Oh, no. But their estimates were mighty close to mine and I think it shows both the difficulty and fun of trying to get these estimates right. (When I dive back into Star Wars—around December this year #ClickBait—I’m going to tie The-Numbers estimates to that series too.) Anyways, I pulled the last 8 years of top 100 titles sold in physical disks (Blu-Ray and DVD) and calculated how much GoT earned. For fun, here’s a few other TV titles I saw too:
This is another data point that Game of Thrones is just a monster across every other category. The two other arguably biggest shows in TV at the time didn’t even make it past 2013 with sales. However, to put TV disc sales in context, they’re still dwarfed by movie sales. Here’s Harry Potter and Star Wars this decade:
Let’s take those numbers, and compare them to my estimates, and see how close I was:
On the one hand, my numbers get to a gross revenue about twice as high, though my exact sales figures are nearly exact. Exact!
Huh. What happened?
Well, to start, my initial number is lower, while my decay is similar. My sales figures after season four factor raised the price too, compensating for the idea of selling box sets. Or multiple seasons. I also estimated the sales in the last year.
Moreover, The-Numbers numbers have some limitations. First, these are US only numbers. Game of Thrones, as we’ve mentioned before, is huge overseas, including the UK, Australia and Germany, and Europe has a stronger home entertainment market than the US.
Second, these are only top 100 lists. We don’t have, for example, sales of previous seasons. (They never rated high enough to make the top 100, meaning they have a ceiling of $10 million in 2015, which is pretty high when you think about it.) Also, the biggest unit sales were for individual seasons. We don’t know how many box sets were sold in any given year for past seasons.
Third, this year is the year of the whole series box set. And I have 2 million units projected to sell for it this year and going forward. And even with the decline in home entertainment sales (see my later question on this), I still think it will be a thing. (I think entire Star Wars and Marvel Cinematic Universe box sets will be a thing too.)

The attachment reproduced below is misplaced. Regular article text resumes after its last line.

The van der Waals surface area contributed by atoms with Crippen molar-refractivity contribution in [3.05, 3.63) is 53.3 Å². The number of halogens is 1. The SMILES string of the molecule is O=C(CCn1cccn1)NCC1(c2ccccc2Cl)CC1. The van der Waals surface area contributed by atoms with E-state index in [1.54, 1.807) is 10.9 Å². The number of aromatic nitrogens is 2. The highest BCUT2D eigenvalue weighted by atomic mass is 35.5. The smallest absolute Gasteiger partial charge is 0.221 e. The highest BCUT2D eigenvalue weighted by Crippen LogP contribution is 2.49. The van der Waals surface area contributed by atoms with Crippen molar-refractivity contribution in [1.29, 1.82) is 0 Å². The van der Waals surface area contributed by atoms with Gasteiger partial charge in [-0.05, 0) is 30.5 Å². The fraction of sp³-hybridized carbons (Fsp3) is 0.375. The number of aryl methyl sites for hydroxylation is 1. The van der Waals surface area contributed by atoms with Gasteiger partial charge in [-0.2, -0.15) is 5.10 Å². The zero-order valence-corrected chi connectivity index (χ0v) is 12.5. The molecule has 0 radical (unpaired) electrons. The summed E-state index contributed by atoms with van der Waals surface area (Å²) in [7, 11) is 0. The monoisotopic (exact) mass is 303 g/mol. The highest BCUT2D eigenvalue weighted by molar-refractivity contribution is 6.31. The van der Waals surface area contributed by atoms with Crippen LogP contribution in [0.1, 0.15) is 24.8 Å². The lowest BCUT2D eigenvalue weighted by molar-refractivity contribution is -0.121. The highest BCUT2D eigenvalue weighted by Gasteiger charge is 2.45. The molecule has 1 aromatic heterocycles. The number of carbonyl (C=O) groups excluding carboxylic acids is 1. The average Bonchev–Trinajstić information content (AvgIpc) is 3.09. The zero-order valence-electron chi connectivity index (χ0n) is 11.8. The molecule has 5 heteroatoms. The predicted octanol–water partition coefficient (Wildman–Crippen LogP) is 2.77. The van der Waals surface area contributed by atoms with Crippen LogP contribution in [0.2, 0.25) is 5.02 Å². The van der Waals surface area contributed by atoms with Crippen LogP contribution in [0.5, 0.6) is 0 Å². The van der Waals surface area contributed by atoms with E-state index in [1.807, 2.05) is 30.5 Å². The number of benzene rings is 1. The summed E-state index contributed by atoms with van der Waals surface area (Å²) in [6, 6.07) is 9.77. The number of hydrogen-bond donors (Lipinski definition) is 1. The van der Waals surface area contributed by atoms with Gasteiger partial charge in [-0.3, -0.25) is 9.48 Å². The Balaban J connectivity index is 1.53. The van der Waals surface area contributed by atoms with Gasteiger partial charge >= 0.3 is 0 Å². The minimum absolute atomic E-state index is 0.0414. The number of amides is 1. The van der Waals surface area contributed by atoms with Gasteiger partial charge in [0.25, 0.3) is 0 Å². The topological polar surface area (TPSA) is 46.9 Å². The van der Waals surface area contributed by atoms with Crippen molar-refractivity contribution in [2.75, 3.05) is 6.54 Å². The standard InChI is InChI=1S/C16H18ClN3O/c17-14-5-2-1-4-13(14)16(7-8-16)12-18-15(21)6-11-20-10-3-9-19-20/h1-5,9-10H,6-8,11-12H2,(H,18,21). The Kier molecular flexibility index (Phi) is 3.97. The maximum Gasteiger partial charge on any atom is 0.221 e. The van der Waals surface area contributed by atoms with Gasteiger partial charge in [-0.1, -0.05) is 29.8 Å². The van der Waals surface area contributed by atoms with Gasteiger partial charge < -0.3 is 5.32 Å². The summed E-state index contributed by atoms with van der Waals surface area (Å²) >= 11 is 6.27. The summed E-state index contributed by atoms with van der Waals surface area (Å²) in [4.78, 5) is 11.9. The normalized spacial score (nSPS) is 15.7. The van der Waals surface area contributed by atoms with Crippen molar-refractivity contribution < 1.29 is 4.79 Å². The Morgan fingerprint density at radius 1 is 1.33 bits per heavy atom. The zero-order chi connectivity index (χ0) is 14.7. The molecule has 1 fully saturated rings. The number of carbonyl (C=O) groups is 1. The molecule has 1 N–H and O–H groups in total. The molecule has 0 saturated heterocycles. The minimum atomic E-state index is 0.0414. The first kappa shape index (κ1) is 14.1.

Would you change your home entertainment estimates then?
Probably, I would drive my base case up by a little bit. I’d use this as the base case for the US—for new series sales. Then I’d have a library sales figure with some box sets driving up the US average. Then, I’d factor in international sales. However, I think the number would get pretty close to the estimates I already have. I’d consider moving down the top estimate to as well. However, these tweaks wouldn’t drastically change the model as HBO was only keeping 20% of these sales in my model.
How has the decay in physical discs impacted this analysis?
Sure, yeah, home entreatment is declining. It still $23 billion in total retail sales, which is more than streamers are displacing. In other words, the studios and all of entertainment will feel this loss at some point. Here’s the total home entertainment sales by year:
This week felt important for the news. Sure, we didn’t have any official announcements of new streaming services or any giant mergers, but between censorship, antitrust and trade wars, the world of politics is smashing (back) into the garden of media/tech. And the biggest government intervention was far away from Hollywood…
Most Important Story of the Week – The Trade War Moves to Hollywood
If you want a flippant response, “This is how you trade war.” For the catch up, China is surreptitiously telling distributors to avoid booking US films into the Chinese market. China has tight control over their film industry and this is their latest salvo in response to President Trump’s trade war. Here’s the key quote in Variety (but read the whole thing):